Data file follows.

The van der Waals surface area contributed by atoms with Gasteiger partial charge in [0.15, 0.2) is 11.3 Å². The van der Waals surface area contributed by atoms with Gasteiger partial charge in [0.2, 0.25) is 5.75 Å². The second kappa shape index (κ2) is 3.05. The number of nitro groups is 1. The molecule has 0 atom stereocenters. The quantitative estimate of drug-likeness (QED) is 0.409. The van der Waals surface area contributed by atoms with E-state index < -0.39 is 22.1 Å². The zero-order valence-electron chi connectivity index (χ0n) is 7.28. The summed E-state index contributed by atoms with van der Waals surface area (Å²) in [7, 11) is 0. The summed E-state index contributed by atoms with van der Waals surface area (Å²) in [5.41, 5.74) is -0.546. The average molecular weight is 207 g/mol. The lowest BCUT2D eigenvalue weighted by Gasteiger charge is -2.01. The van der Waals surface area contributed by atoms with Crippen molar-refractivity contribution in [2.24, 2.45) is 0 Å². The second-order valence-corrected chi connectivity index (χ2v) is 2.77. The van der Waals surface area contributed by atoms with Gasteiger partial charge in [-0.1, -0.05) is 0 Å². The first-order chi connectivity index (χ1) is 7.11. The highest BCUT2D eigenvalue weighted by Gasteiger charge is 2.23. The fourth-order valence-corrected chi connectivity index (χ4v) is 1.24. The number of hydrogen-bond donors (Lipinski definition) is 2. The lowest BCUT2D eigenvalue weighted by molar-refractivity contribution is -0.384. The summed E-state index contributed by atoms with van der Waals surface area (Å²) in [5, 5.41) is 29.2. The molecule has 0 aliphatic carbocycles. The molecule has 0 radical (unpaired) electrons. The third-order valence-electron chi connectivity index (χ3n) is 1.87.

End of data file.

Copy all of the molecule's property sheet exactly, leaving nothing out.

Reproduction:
The van der Waals surface area contributed by atoms with Gasteiger partial charge in [0.15, 0.2) is 11.3 Å². The van der Waals surface area contributed by atoms with Gasteiger partial charge in [0.2, 0.25) is 5.75 Å². The second kappa shape index (κ2) is 3.05. The number of nitro groups is 1. The molecule has 0 atom stereocenters. The quantitative estimate of drug-likeness (QED) is 0.409. The van der Waals surface area contributed by atoms with E-state index < -0.39 is 22.1 Å². The zero-order valence-electron chi connectivity index (χ0n) is 7.28. The summed E-state index contributed by atoms with van der Waals surface area (Å²) in [7, 11) is 0. The summed E-state index contributed by atoms with van der Waals surface area (Å²) in [5.41, 5.74) is -0.546. The average molecular weight is 207 g/mol. The lowest BCUT2D eigenvalue weighted by Gasteiger charge is -2.01. The van der Waals surface area contributed by atoms with Crippen molar-refractivity contribution in [2.24, 2.45) is 0 Å². The second-order valence-corrected chi connectivity index (χ2v) is 2.77. The van der Waals surface area contributed by atoms with Gasteiger partial charge in [-0.1, -0.05) is 0 Å². The first-order chi connectivity index (χ1) is 7.11. The highest BCUT2D eigenvalue weighted by Gasteiger charge is 2.23. The fourth-order valence-corrected chi connectivity index (χ4v) is 1.24. The number of hydrogen-bond donors (Lipinski definition) is 2. The lowest BCUT2D eigenvalue weighted by molar-refractivity contribution is -0.384. The summed E-state index contributed by atoms with van der Waals surface area (Å²) in [5, 5.41) is 29.2. The molecule has 0 aliphatic carbocycles. The molecule has 0 radical (unpaired) electrons. The third-order valence-electron chi connectivity index (χ3n) is 1.87.